New Children’s Book Explains AIDS
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JOHANNESBURG, South Africa (AP) _ A green pock-faced monster with red eyes and fangs is depicted as the HIV virus in a new children’s book that seeks to explain the science of AIDS to South African children.
In the book, ``Staying Alive, Fighting HIV/AIDS,″ colorful pictures and simple text describe how the deadly HIV virus invades the immune system and multiplies throughout the body.
By explaining the science of the virus and giving frank answers on how it is transmitted, the book’s British authors and American publisher hope to teach the children of South Africa how to stay safe.
One in nine South Africans is HIV positive _ the highest rate in the world.
In researching the project, author Fran Balkwill and illustrator Mic Rolph, both from London, spoke to South African children _ from those living in shacks in poor townships to those attending affluent suburban white schools _ to ask them what they wanted to know about AIDS.
``They essentially wrote the book for us,″ said Balkwill, a cancer researcher who has co-authored several children’s science books with Rolph.
They recorded their interviews with the children who all wanted the same questions answered: how one is infected, is there a cure, what is a vaccine?
The book, published by the New York publisher, Cold Spring Harbor Laboratory Press, is being distributed free to 20,000 South African children.
It is aimed at children between the ages of about 11 and 17 and its backers hope to raise more money so it can be distributed to all South African children. Eventually they also hope to make versions of it available to children in other countries where the disease has also reached epidemic proportions.
In South Africa an estimated 4.7 million people are infected with HIV. Thousands of children have been orphaned and the virus is spreading most rapidly among the young.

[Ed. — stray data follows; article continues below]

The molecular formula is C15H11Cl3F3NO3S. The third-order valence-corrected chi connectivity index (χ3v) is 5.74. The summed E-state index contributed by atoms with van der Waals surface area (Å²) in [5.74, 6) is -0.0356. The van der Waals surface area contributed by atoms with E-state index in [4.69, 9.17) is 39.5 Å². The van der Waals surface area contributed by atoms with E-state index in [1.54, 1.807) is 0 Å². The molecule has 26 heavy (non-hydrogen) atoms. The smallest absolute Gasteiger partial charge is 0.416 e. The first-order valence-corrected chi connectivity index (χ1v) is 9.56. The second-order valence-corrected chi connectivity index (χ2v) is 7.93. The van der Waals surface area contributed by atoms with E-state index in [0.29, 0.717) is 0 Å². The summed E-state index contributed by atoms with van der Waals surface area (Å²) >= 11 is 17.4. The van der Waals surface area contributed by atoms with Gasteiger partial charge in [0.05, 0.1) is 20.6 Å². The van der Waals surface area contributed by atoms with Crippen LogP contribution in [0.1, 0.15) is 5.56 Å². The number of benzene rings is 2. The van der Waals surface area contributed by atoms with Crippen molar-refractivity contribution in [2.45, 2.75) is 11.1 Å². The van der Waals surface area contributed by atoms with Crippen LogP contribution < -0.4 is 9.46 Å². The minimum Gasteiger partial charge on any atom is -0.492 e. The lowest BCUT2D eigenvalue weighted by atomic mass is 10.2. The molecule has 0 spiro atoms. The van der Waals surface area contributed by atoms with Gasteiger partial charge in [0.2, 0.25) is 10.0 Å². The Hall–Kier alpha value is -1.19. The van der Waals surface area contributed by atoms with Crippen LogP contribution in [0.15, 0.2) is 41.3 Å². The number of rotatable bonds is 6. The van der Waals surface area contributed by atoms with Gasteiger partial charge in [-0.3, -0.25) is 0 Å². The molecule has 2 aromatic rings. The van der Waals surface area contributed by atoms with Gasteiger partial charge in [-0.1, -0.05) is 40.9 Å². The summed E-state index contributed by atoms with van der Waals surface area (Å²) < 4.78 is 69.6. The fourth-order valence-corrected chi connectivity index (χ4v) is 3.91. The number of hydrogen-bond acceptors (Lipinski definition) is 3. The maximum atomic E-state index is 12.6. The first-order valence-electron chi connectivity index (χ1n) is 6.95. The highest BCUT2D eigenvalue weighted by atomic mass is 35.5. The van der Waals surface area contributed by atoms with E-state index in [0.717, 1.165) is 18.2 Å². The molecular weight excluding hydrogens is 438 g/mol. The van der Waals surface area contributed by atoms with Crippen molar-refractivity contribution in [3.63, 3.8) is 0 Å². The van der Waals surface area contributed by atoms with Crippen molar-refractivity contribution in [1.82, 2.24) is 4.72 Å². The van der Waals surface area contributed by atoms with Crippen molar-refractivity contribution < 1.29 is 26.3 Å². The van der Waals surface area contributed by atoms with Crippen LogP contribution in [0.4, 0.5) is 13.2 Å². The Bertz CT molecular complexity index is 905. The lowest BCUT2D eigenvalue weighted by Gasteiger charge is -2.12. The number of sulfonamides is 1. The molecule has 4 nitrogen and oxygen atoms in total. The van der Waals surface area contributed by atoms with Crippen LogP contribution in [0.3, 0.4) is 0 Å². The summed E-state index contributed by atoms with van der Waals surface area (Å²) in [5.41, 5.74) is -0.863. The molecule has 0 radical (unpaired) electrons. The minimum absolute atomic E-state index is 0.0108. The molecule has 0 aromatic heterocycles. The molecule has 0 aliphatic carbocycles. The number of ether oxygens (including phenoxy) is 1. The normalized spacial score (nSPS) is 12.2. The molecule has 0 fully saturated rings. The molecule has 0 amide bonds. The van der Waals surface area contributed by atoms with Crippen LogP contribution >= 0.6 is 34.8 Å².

Denial of the scope of the crisis both on a government and community level has made educating the public a special challenge.
The book is explicit in its message that HIV is most often transmitted through sexual intercourse.
It emphasizes that couples should practice safe sex and tells children, ``You can protect yourself and the people around you, if you start to understand HIV and all its tricky ways.″
Pictures of condoms in a rainbow of colors worn by a cartoon penis are shown and the ABC’s of sex are given. A is for abstinence, B is for being faithful and for being tested and C is for condoms and for caring about each other.
No one should be forced to have sex, the book admonishes and AIDS cannot be cured by having sex with a young girl, it says. In South Africa the myth that sleeping with a virgin cures AIDS is prevalent.
South African AIDS activists welcomed the book.
``Explaining to a 13-year-old (how) to prevent HIV is not just about understanding it is going to kill you, but how the virus works,″ said AIDS activist, Mercy Makhalemele, who herself is HIV positive and has a daughter who is infected and a son who is not.